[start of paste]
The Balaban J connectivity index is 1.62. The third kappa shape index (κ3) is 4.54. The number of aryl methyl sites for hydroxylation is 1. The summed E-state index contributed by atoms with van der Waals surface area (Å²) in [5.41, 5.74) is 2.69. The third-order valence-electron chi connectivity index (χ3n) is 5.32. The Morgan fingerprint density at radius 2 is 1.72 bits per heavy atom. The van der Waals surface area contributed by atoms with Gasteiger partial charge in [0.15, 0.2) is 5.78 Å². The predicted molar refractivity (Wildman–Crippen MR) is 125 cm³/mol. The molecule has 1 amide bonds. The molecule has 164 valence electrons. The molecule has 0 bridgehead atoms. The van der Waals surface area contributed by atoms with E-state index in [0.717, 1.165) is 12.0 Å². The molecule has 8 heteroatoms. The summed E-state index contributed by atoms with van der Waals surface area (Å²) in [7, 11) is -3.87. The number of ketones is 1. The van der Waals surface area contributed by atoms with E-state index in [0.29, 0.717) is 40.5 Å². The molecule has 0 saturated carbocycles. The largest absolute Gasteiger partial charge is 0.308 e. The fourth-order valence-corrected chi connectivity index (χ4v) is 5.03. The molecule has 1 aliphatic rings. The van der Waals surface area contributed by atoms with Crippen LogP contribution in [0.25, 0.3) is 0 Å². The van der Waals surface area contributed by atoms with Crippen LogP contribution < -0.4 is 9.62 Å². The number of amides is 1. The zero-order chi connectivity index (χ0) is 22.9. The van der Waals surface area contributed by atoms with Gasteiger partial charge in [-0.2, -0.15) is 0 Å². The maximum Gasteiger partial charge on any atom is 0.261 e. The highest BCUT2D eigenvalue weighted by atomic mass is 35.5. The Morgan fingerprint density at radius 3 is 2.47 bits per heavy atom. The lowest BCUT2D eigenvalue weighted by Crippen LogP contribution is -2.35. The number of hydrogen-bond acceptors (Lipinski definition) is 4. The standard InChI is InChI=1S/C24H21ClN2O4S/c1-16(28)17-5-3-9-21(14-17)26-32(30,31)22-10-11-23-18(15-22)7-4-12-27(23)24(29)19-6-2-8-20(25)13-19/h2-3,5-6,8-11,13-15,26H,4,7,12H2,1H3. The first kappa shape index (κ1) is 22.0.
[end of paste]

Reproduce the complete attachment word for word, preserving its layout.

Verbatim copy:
The Balaban J connectivity index is 1.62. The third kappa shape index (κ3) is 4.54. The number of aryl methyl sites for hydroxylation is 1. The summed E-state index contributed by atoms with van der Waals surface area (Å²) in [5.41, 5.74) is 2.69. The third-order valence-electron chi connectivity index (χ3n) is 5.32. The Morgan fingerprint density at radius 2 is 1.72 bits per heavy atom. The van der Waals surface area contributed by atoms with Gasteiger partial charge in [0.15, 0.2) is 5.78 Å². The predicted molar refractivity (Wildman–Crippen MR) is 125 cm³/mol. The molecule has 1 amide bonds. The molecule has 164 valence electrons. The molecule has 0 bridgehead atoms. The van der Waals surface area contributed by atoms with E-state index in [0.717, 1.165) is 12.0 Å². The molecule has 8 heteroatoms. The summed E-state index contributed by atoms with van der Waals surface area (Å²) in [7, 11) is -3.87. The number of ketones is 1. The van der Waals surface area contributed by atoms with E-state index in [0.29, 0.717) is 40.5 Å². The molecule has 0 saturated carbocycles. The largest absolute Gasteiger partial charge is 0.308 e. The fourth-order valence-corrected chi connectivity index (χ4v) is 5.03. The molecule has 1 aliphatic rings. The van der Waals surface area contributed by atoms with Crippen LogP contribution in [0.25, 0.3) is 0 Å². The van der Waals surface area contributed by atoms with Crippen LogP contribution < -0.4 is 9.62 Å². The number of amides is 1. The zero-order chi connectivity index (χ0) is 22.9. The van der Waals surface area contributed by atoms with Gasteiger partial charge in [-0.2, -0.15) is 0 Å². The maximum Gasteiger partial charge on any atom is 0.261 e. The highest BCUT2D eigenvalue weighted by atomic mass is 35.5. The Morgan fingerprint density at radius 3 is 2.47 bits per heavy atom. The lowest BCUT2D eigenvalue weighted by Crippen LogP contribution is -2.35. The number of hydrogen-bond acceptors (Lipinski definition) is 4. The standard InChI is InChI=1S/C24H21ClN2O4S/c1-16(28)17-5-3-9-21(14-17)26-32(30,31)22-10-11-23-18(15-22)7-4-12-27(23)24(29)19-6-2-8-20(25)13-19/h2-3,5-6,8-11,13-15,26H,4,7,12H2,1H3. The first kappa shape index (κ1) is 22.0.